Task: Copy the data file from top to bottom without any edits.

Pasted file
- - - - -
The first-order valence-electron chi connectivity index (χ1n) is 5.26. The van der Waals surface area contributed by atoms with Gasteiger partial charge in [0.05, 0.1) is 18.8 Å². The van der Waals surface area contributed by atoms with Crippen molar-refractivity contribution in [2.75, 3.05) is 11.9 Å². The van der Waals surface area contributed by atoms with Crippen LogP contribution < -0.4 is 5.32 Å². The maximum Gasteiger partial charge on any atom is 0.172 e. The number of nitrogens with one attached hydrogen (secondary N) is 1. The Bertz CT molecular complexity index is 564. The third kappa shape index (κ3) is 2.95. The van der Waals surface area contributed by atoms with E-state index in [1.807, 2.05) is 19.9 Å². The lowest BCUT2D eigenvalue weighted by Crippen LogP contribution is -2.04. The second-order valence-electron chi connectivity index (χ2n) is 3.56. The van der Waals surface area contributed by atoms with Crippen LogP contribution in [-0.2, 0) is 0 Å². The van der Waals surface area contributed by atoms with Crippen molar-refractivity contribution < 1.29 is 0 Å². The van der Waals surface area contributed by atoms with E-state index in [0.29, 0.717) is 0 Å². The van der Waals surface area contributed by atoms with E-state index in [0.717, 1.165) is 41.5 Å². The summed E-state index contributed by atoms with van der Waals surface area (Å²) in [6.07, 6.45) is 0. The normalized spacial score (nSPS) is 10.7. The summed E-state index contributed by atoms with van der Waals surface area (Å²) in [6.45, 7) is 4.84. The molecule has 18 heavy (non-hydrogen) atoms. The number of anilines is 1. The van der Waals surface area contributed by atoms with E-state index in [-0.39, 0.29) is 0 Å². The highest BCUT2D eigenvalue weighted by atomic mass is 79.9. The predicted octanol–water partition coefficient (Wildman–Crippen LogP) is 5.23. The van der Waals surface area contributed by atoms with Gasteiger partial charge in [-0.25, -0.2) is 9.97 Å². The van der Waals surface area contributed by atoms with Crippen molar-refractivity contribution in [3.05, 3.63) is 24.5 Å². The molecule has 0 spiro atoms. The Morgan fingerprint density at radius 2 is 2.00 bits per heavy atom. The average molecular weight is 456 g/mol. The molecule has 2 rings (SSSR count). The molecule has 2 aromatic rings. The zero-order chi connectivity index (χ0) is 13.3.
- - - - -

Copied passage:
The first-order valence-electron chi connectivity index (χ1n) is 5.26. The van der Waals surface area contributed by atoms with Gasteiger partial charge in [0.05, 0.1) is 18.8 Å². The van der Waals surface area contributed by atoms with Crippen molar-refractivity contribution in [2.75, 3.05) is 11.9 Å². The van der Waals surface area contributed by atoms with Crippen LogP contribution < -0.4 is 5.32 Å². The maximum Gasteiger partial charge on any atom is 0.172 e. The number of nitrogens with one attached hydrogen (secondary N) is 1. The Bertz CT molecular complexity index is 564. The third kappa shape index (κ3) is 2.95. The van der Waals surface area contributed by atoms with E-state index in [1.807, 2.05) is 19.9 Å². The lowest BCUT2D eigenvalue weighted by Crippen LogP contribution is -2.04. The second-order valence-electron chi connectivity index (χ2n) is 3.56. The van der Waals surface area contributed by atoms with Crippen LogP contribution in [-0.2, 0) is 0 Å². The van der Waals surface area contributed by atoms with Crippen molar-refractivity contribution < 1.29 is 0 Å². The van der Waals surface area contributed by atoms with E-state index in [0.29, 0.717) is 0 Å². The van der Waals surface area contributed by atoms with E-state index in [0.717, 1.165) is 41.5 Å². The summed E-state index contributed by atoms with van der Waals surface area (Å²) in [6.07, 6.45) is 0. The normalized spacial score (nSPS) is 10.7. The summed E-state index contributed by atoms with van der Waals surface area (Å²) in [6.45, 7) is 4.84. The molecule has 18 heavy (non-hydrogen) atoms. The number of anilines is 1. The van der Waals surface area contributed by atoms with E-state index in [-0.39, 0.29) is 0 Å². The highest BCUT2D eigenvalue weighted by atomic mass is 79.9. The predicted octanol–water partition coefficient (Wildman–Crippen LogP) is 5.23. The van der Waals surface area contributed by atoms with Gasteiger partial charge in [-0.25, -0.2) is 9.97 Å². The van der Waals surface area contributed by atoms with Crippen molar-refractivity contribution in [3.05, 3.63) is 24.5 Å². The molecule has 0 spiro atoms. The Morgan fingerprint density at radius 2 is 2.00 bits per heavy atom. The average molecular weight is 456 g/mol. The molecule has 2 rings (SSSR count). The molecule has 2 aromatic rings. The zero-order chi connectivity index (χ0) is 13.3.